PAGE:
To My Son on Turning 8

Dear Carter,

Your labor wasn’t easy for mom.  Thirty-seven hours. Three visits to the hospital over the weekend before she was admitted. You tried for a regular birth but just couldn’t make it out.  The doctor had to go get you.

I remember, before he did, standing in the room with mom and the doctor watching the screen showing your pulse as it climbed and fell.   The air was thick, the lights unforgiving.

He stood and said they were doing a C Section and, in the middle of August, you arrived.

I was the first one to hold you.  Mom was in recovery and they wheeled you out to me.  We sat on a chair in the room with the television playing in the background just after midnight.  You didn’t cry.  We had peace.

You ended up in the NICU with an infection and, a few days later, we took you home.

I still look at that picture of the day you got home and wonder where the years have gone.

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You ran before you walked.  You woke at the first hint of a ray of sunshine and we spent many mornings on the couch at 6 am watching Mickey Mouse Clubhouse.

I remember you starting preschool and, eventually, elementary school.  I remember dropping you off that day and crying at how much you’d grown and how, for the first time, you were in other hands.

I’ve watched you grow into a blonde ball of energy. Strong and strong-willed. You are my athlete, sensitive and caring. You have your mother’s big heart, even if you don’t know it yet.

Great things are coming for you. New experiences and learning, new friends and activities. I wish you joy as you learn more about who you are.

I’m sorry for not being the perfect dad, for the days where my energy doesn’t match your own and my patient is spent. I’m trying my best and will keep working to do better. I want you to be as proud of me as I am of you.

Your world will only get bigger and wider. You will keep learning.  You will inherit the good and bad from my generation and you’ll need to handle it with strength that will come from these years.

You will know the love of Jesus, of community and service.  You’ll meet an amazing woman and find yourself with a family one day.  You’ll call mom and I when your son has jumped off the couch for the 1000th time after you said not to do it and you’ll ask us how we managed.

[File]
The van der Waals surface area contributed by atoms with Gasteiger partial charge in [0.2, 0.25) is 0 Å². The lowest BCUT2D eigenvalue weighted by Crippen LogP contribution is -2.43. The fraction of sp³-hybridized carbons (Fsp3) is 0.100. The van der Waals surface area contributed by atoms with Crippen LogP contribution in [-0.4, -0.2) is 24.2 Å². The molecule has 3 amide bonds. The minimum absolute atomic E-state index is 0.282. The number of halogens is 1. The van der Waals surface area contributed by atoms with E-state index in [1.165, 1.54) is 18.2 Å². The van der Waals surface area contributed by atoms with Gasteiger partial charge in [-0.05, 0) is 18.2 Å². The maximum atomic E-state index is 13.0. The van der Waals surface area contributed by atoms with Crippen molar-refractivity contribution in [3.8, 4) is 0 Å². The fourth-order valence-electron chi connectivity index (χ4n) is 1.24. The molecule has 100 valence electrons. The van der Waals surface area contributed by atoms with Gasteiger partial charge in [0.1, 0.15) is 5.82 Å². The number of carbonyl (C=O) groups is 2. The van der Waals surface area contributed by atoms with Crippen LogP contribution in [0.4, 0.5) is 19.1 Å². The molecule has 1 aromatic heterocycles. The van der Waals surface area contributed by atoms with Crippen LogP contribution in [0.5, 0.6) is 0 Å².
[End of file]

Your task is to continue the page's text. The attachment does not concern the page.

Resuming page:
I’ll hand her the phone and laugh.

Happy Birthday son,

Matt

 

 

The Ballad of the Manipulator

My son Carter has a way with words.  We’ve had more than one time where Val and I will be in the next room doing stuff and listening to him talk to Aiden.  In true big brother style, he will tell Aiden to say or do something he’s not supposed to do.

They will battle over stuff and Carter will get a little too rough.  Just before Aiden cries he will try to convince him that it was an accident and sooth the situation.

This morning we were discussing going to a lesson scheduled for noon. He played every angle with me, coming up with reason after reason to skip it all because he wanted to play Mario Baseball on the Wii.

My son is a manipulator.

My gut response was always the same as when you just read that sentence.  It is a bad thing, I thought, I need to work on having him be just like Val and I.

Recently, I’ve found myself reconsidering the end goal.

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Manipulators can have wildly different results.  They can find themselves in a mire of solitary confinement as people discover their ways. They drop all the balls they are juggling in the air. Their world shakes and, in an attempt to regain the control they desire over everything, they will go to any means necessary to get it back.

Manipulators also become CEOs. They start businesses and create movements. They are lawyers, advocates, champions for those whose voices may not be as loud or skilled at getting results.

They stand out.

As a father, I know Carter can’t be exactly like me.  I need to listen to and validate his emotions. This means embracing the passions that make him unique.

For years I looked down on assertive peers.  Now, God has given me one as a son and I know the lessons are just beginning.

~Matt

Feel Good Friday 10/17/2014

Melanie Bailey was in the middle of running a cross-country event in North Dakota when she came upon a competitor on the ground and sobbing in pain.  Others passed the girl and Bailey decided not to let that happen.  She helped to girl climb on her back and they finished the race together. You can find the story here.

As parents, we often get caught up in the competition of our children’s sports. We want them to win. We take them to practices and teach them the value of teamwork. Sports can have a vast upside and an ugly downside.  Bailey’s story is the true meaning of athletics.

In a similar vein, it was reported this afternoon that Chip Kelly visited New York Giants’ receiver Victor Cruz in Jefferson Hospital today before he was transferred up to a facility in New York.  With all the animosity surrounding the game, Kelly’s move is classy and almost unheard of in professional sports. He was quoted as saying “culture wins championships”. If his team follows his example, they’ll be well on their way.

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“Do you not know that in a race all the runners run, but only one gets the prize? Run in such a way as to get the prize. 25 Everyone who competes in the games goes into strict training. They do it to get a crown that will not last, but we do it to get a crown that will last forever.” 1 Corinthians 9: 24-26

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